@PutMapping("/{id}")
    fun updateTask(@RequestBody request: TaskRequest, @PathVariable("id") id: String): ResponseEntity<Task> {
        val task = taskRepository.findOneById(ObjectId(id))
        val updatedTask = taskRepository.save(Task(
                id = task.id,
                title = request.title,
                description = request.description,
                createdDate = task.createdDate,
                modifiedDate = LocalDateTime.now()
        ))
        return ResponseEntity.ok(updatedTask)
    }

    @DeleteMapping("/{id}")
    fun deleteTask(@PathVariable("id") id: String): ResponseEntity<Unit> {
        taskRepository.deleteById(id)
        return ResponseEntity.noContent().build()
    }

}
TaskController.kt

And here’s the integration test class (TaskControllerIntegrationTest) for TaskController:

@SpringBootTest(webEnvironment = SpringBootTest.WebEnvironment.RANDOM_PORT)
@ExtendWith(SpringExtension::class)
@TestInstance(TestInstance.Lifecycle.PER_CLASS)
class TaskControllerIntegrationTest @Autowired constructor(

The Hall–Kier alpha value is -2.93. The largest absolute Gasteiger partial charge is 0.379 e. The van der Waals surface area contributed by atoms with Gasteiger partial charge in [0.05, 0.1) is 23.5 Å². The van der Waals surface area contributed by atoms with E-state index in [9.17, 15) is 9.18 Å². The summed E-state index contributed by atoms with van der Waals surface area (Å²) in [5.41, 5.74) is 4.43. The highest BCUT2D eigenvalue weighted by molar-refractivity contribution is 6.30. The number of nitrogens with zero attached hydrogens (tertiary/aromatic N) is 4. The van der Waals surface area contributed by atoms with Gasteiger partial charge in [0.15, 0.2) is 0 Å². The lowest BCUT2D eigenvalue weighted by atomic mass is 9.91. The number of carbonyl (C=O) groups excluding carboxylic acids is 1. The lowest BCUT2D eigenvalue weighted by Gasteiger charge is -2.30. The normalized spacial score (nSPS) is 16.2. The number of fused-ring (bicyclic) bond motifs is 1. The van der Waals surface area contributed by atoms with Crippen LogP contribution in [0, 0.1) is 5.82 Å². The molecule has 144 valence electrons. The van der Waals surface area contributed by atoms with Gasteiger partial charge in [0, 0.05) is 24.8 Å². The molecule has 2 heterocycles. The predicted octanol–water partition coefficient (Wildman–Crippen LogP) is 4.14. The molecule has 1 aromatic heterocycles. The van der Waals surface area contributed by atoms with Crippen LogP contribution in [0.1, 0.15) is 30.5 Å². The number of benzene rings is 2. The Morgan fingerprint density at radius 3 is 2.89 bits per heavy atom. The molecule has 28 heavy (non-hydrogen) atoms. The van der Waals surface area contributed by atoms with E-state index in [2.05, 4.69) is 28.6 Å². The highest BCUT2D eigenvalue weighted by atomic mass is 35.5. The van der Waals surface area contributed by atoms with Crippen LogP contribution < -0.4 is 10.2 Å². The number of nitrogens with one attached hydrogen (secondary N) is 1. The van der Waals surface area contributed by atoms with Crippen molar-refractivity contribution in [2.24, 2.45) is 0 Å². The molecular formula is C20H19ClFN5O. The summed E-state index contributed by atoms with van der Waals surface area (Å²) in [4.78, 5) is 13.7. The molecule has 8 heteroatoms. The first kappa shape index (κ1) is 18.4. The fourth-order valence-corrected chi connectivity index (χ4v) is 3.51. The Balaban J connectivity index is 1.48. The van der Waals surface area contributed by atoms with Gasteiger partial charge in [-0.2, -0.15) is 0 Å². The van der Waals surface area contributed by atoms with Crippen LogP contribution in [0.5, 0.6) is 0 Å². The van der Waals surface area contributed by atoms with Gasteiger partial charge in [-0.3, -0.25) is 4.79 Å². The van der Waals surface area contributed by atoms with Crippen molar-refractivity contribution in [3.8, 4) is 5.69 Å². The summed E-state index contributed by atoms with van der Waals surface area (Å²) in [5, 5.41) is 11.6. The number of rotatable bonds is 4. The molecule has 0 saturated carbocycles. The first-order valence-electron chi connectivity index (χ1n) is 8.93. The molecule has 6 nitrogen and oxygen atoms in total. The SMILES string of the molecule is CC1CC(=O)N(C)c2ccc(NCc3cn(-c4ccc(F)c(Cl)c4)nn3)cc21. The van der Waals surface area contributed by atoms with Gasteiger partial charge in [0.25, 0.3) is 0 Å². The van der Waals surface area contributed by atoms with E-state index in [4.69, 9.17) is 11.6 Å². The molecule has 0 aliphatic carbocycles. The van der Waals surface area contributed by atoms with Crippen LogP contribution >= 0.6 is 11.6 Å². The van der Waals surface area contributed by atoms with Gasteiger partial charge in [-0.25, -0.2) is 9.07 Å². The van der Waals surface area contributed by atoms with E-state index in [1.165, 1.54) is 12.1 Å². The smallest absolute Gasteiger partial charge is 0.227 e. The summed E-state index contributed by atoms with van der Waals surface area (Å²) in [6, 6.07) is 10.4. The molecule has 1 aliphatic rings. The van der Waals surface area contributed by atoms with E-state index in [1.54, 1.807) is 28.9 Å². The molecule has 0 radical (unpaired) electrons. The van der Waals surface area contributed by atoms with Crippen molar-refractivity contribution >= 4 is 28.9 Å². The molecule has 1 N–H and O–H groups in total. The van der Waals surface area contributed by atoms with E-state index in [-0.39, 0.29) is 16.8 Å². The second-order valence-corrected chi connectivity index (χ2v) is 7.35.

private val taskRepository: TaskRepository,
        private val restTemplate: TestRestTemplate
) {
    private val defaultTaskId = ObjectId.get()

    @LocalServerPort
    protected var port: Int = 0

    @BeforeEach
    fun setUp() {
        taskRepository.deleteAll()
    }

    @Test
    fun `should return all tasks`() {
        saveOneTask()

        val response = restTemplate.getForEntity(
                getRootUrl(),
                List::class.java
        )

        assertEquals(200, response.statusCode.value())
        assertNotNull(response.body)
        assertEquals(1, response.body?.size)
    }

    @Test
    fun `should return single task by id`() {
        saveOneTask()

        val response = restTemplate.getForEntity(
                getRootUrl() + "/$defaultTaskId",